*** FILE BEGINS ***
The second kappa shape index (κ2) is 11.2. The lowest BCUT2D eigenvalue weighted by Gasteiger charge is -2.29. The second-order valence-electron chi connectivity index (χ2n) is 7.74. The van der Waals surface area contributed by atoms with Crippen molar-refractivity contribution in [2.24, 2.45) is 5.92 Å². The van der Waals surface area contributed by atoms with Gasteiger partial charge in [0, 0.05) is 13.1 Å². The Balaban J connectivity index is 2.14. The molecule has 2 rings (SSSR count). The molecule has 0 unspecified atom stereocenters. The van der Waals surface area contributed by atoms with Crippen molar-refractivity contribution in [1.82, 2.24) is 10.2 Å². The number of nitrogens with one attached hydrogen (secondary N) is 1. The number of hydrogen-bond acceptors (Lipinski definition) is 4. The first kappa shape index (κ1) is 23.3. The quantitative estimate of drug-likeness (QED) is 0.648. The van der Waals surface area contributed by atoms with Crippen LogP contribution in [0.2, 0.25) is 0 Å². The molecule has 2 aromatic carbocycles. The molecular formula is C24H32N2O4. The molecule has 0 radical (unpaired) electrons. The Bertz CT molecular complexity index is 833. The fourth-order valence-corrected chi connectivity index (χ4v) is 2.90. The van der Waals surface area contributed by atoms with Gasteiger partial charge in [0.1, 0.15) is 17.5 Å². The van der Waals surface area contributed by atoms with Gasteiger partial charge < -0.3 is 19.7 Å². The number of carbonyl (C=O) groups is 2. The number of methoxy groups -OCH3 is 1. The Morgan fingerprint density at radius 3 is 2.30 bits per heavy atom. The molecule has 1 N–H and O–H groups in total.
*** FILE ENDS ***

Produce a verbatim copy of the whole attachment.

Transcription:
The second kappa shape index (κ2) is 11.2. The lowest BCUT2D eigenvalue weighted by Gasteiger charge is -2.29. The second-order valence-electron chi connectivity index (χ2n) is 7.74. The van der Waals surface area contributed by atoms with Crippen molar-refractivity contribution in [2.24, 2.45) is 5.92 Å². The van der Waals surface area contributed by atoms with Gasteiger partial charge in [0, 0.05) is 13.1 Å². The Balaban J connectivity index is 2.14. The molecule has 2 rings (SSSR count). The molecule has 0 unspecified atom stereocenters. The van der Waals surface area contributed by atoms with Crippen molar-refractivity contribution in [1.82, 2.24) is 10.2 Å². The number of nitrogens with one attached hydrogen (secondary N) is 1. The number of hydrogen-bond acceptors (Lipinski definition) is 4. The first kappa shape index (κ1) is 23.3. The quantitative estimate of drug-likeness (QED) is 0.648. The van der Waals surface area contributed by atoms with Crippen LogP contribution in [0.2, 0.25) is 0 Å². The molecule has 2 aromatic carbocycles. The molecular formula is C24H32N2O4. The molecule has 0 radical (unpaired) electrons. The Bertz CT molecular complexity index is 833. The fourth-order valence-corrected chi connectivity index (χ4v) is 2.90. The van der Waals surface area contributed by atoms with Gasteiger partial charge in [0.1, 0.15) is 17.5 Å². The van der Waals surface area contributed by atoms with Gasteiger partial charge < -0.3 is 19.7 Å². The number of carbonyl (C=O) groups is 2. The number of methoxy groups -OCH3 is 1. The Morgan fingerprint density at radius 3 is 2.30 bits per heavy atom. The molecule has 1 N–H and O–H groups in total.